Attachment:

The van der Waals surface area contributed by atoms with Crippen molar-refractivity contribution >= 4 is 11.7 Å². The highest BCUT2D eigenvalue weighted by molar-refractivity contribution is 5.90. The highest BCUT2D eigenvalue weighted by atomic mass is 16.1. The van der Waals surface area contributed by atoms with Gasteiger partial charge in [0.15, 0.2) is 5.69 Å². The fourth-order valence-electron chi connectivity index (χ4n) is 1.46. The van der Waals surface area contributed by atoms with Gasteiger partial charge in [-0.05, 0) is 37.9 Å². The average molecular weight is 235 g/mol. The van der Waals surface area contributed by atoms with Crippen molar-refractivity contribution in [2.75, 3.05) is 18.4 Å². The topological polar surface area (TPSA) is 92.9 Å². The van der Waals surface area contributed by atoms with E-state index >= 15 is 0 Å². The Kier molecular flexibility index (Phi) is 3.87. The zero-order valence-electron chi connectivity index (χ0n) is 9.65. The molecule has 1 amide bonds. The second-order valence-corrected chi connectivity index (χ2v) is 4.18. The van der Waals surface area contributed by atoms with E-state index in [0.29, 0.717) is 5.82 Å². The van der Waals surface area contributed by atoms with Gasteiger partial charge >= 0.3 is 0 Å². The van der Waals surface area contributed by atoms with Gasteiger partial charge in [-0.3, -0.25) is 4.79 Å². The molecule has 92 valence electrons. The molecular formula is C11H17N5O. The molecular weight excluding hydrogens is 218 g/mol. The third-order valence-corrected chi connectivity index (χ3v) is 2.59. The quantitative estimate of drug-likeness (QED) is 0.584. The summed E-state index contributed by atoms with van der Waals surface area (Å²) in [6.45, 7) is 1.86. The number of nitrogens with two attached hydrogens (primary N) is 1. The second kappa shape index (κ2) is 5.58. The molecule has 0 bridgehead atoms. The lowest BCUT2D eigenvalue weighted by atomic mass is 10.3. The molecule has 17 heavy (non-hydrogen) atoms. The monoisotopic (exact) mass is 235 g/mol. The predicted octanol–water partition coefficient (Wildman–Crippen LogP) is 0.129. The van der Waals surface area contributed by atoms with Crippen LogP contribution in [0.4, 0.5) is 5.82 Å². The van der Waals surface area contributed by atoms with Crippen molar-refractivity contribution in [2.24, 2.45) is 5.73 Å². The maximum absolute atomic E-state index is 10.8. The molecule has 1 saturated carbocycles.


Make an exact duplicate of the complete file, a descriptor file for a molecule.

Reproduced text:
The van der Waals surface area contributed by atoms with Crippen molar-refractivity contribution >= 4 is 11.7 Å². The highest BCUT2D eigenvalue weighted by molar-refractivity contribution is 5.90. The highest BCUT2D eigenvalue weighted by atomic mass is 16.1. The van der Waals surface area contributed by atoms with Gasteiger partial charge in [0.15, 0.2) is 5.69 Å². The fourth-order valence-electron chi connectivity index (χ4n) is 1.46. The van der Waals surface area contributed by atoms with Gasteiger partial charge in [-0.05, 0) is 37.9 Å². The average molecular weight is 235 g/mol. The van der Waals surface area contributed by atoms with Crippen molar-refractivity contribution in [2.75, 3.05) is 18.4 Å². The topological polar surface area (TPSA) is 92.9 Å². The van der Waals surface area contributed by atoms with E-state index >= 15 is 0 Å². The Kier molecular flexibility index (Phi) is 3.87. The zero-order valence-electron chi connectivity index (χ0n) is 9.65. The molecule has 1 amide bonds. The second-order valence-corrected chi connectivity index (χ2v) is 4.18. The van der Waals surface area contributed by atoms with E-state index in [0.29, 0.717) is 5.82 Å². The van der Waals surface area contributed by atoms with Gasteiger partial charge >= 0.3 is 0 Å². The van der Waals surface area contributed by atoms with Gasteiger partial charge in [-0.3, -0.25) is 4.79 Å². The molecule has 92 valence electrons. The molecular formula is C11H17N5O. The molecular weight excluding hydrogens is 218 g/mol. The third-order valence-corrected chi connectivity index (χ3v) is 2.59. The quantitative estimate of drug-likeness (QED) is 0.584. The summed E-state index contributed by atoms with van der Waals surface area (Å²) in [6.45, 7) is 1.86. The number of nitrogens with two attached hydrogens (primary N) is 1. The second kappa shape index (κ2) is 5.58. The molecule has 0 bridgehead atoms. The lowest BCUT2D eigenvalue weighted by atomic mass is 10.3. The molecule has 17 heavy (non-hydrogen) atoms. The monoisotopic (exact) mass is 235 g/mol. The predicted octanol–water partition coefficient (Wildman–Crippen LogP) is 0.129. The van der Waals surface area contributed by atoms with Crippen LogP contribution in [0.4, 0.5) is 5.82 Å². The van der Waals surface area contributed by atoms with Crippen molar-refractivity contribution in [2.24, 2.45) is 5.73 Å². The maximum absolute atomic E-state index is 10.8. The molecule has 1 saturated carbocycles.